In hindsight, Rodriguez, also 19 at the time of the crash, said she doesn’t know why she didn’t tell her boyfriend to pull over.
“It just happened so fast,” she said. “I didn’t think about it.”
‘Thousands of questions and zero answers’
Saldaña Rocha’s room at his parents’ home in Pauma Valley looks just as it did the day he died – his soccer bag and hat still sit on his bed, and trophies adorn the wall.
His family – like his room – has been frozen in time since the crash. Too many unanswered questions and silence from the agencies involved has only deepened their suspicion and frustration.
“What happened? How did it happen? Why did it happen?” said the family member close to Saldaña Rocha. “There are thousands of questions and zero answers.”
Beyond the family’s grief, CBP’s silence also raises questions about whether agents followed department policy and the law in attempting to pull over Saldaña Rocha and then chasing him.
To pull over a driver, Border Patrol agents, like all law enforcement officers, need to have reasonable suspicion, or “an objective reason to suspect” criminal activity. Border Patrol’s jurisdiction is limited to immigration or other federal offenses.
But according to Eva Bitran, a staff attorney with the ACLU of Southern California, agents commonly use race or otherwise cite insufficient reasons – including not making eye contact with the agent – for pulling drivers over.
That assessment is based on hundreds of arrest reports from CBP which Bitran’s team reviewed, and the practice runs afoul of Fourth Amendment protections meant to prevent arbitrary searches and seizures, she said.
CBP has refused to answer questions about their basis for reasonable suspicion to pull over Saldaña Rocha. And its internal records point only to Saldaña Rocha’s failure to yield.
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An agency form for vehicle pursuits included a checkbox of options to indicate the “suspect’s activity.” In the form for Saldaña Rocha’s chase, agents checked only the box for failure to yield, leaving options for smuggling drugs or people, along with several other possible offenses, unchecked.
Only one record from CHP suggests something else. A line in CHP’s call log from the incident notes that Saldaña Rocha was suspected of “illegal smuggling.” But Pennings, CHP’s public information sergeant, could not confirm where that information came from. He said sometimes dispatchers get bad information from callers or make assumptions when they receive calls relating to Border Patrol.
None of the documents obtained by inewsource make additional reference to smuggling nor do they show that law enforcement found evidence at the scene to confirm Saldaña Rocha was involved in smuggling.
There could be legitimate motives for withholding the reason why agents tried to pull Saldaña Rocha over, but without hearing from the agency, it’s difficult to know, Bitran said.
Still, the agency could do more to show the public they’re playing by the rules – their own policies and the law, according to Sheff, the attorney with the ACLU of New Mexico,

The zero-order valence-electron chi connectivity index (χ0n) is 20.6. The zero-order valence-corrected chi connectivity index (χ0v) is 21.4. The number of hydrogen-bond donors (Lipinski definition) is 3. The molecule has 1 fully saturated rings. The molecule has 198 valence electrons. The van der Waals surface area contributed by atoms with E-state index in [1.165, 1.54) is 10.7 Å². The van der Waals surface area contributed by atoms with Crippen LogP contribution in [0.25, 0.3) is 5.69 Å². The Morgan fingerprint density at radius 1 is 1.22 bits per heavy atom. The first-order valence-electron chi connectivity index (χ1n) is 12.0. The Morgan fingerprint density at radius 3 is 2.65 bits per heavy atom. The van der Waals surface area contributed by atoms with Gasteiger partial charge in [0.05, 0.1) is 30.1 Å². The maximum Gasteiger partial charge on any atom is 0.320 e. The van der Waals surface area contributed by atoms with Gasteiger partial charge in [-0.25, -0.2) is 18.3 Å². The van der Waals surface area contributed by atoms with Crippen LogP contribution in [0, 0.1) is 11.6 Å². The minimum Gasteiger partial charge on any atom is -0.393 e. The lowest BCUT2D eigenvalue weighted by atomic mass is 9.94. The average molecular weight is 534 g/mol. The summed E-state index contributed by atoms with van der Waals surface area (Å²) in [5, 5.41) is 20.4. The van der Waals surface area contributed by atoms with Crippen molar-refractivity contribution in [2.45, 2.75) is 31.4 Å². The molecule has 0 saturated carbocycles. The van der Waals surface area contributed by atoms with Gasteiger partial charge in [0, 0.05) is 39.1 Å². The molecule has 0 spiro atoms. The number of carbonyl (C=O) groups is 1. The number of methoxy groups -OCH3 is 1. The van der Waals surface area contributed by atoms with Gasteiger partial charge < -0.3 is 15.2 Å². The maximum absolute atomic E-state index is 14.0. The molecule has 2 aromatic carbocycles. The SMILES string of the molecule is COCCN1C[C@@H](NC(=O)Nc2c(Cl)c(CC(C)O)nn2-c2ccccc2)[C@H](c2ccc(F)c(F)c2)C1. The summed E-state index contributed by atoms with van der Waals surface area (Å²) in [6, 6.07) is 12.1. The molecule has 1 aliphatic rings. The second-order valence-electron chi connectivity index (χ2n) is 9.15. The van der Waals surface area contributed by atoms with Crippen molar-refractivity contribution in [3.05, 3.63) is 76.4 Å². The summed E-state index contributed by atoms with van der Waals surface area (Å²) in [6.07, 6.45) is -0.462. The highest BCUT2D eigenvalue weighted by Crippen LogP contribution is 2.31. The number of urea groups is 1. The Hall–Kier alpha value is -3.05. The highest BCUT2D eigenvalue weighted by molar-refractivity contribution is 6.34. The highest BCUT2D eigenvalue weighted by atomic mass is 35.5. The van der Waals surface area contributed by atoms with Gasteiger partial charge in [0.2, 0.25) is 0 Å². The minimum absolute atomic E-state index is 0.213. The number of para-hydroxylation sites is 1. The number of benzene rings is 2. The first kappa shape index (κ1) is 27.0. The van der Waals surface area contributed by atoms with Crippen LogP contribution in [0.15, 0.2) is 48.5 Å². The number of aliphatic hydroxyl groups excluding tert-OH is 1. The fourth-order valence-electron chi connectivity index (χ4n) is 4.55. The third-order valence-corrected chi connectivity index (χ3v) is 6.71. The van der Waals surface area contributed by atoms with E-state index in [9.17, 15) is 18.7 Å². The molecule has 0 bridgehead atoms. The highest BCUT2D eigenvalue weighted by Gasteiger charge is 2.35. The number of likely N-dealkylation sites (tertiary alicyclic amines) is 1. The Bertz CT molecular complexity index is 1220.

“The lack of transparency here, the lack of the agency being forthcoming about what happened, what investigations have uncovered and what steps might be taken to ensure accountability for any misconduct is really egregious,” Sheff said.
CHP’s crash investigation, the only investigative report on Saldaña Rocha’s death made public so far, doesn’t answer the family’s most pressing questions. It raises more.
The report leaves out that agents tried to use a spike strip to stop his car.
A witness of the crash told CHP that Border Patrol asked to meet at a Starbucks but never showed up.
The family never recovered Saldaña Rocha’s phone from his car, and were told the state didn’t have it.
“What the family wants to know is that if he was doing bad things, that they give us evidence that he was doing something bad,” another family member close to Saldaña Rocha said.
Saldaña Rocha’s older brother was the first in the family to learn he’d died that day.
Jose Saldaña Rocha and his uncle went looking for him after hearing about the chase from Rodriguez. The brother drove for an hour with his uncle in the passenger seat searching online for crashes. Then they passed a collision on I-8.
“I knew that was definitely him. And if he wasn’t responding, it’s because obviously something happened to him,” he said.
By that time, Border Patrol agents had left the scene. A CHP officer interviewed the brother, asking about his Saldaña Rocha’s state of mind and whereabouts that day.
It started like any Saturday, he remembered. They went to work early in the morning, returned home around noon and Saldaña Rocha left between 1:30 p.m. and 2 p.m. without saying where he was going. They planned to meet in Escondido later that day to play volleyball.
Instead, Jose Saldaña Rocha watched a tow truck pull his brother’s car from the embankment. Medics had already taken his body away.
“I thought about everything else except for that. I didn’t think about that for one second. I was like, nah, he’s fine. He’s good.”
Type of Content
Investigative/Enterprise: In-depth examination of a single subject requiring extensive research and resources.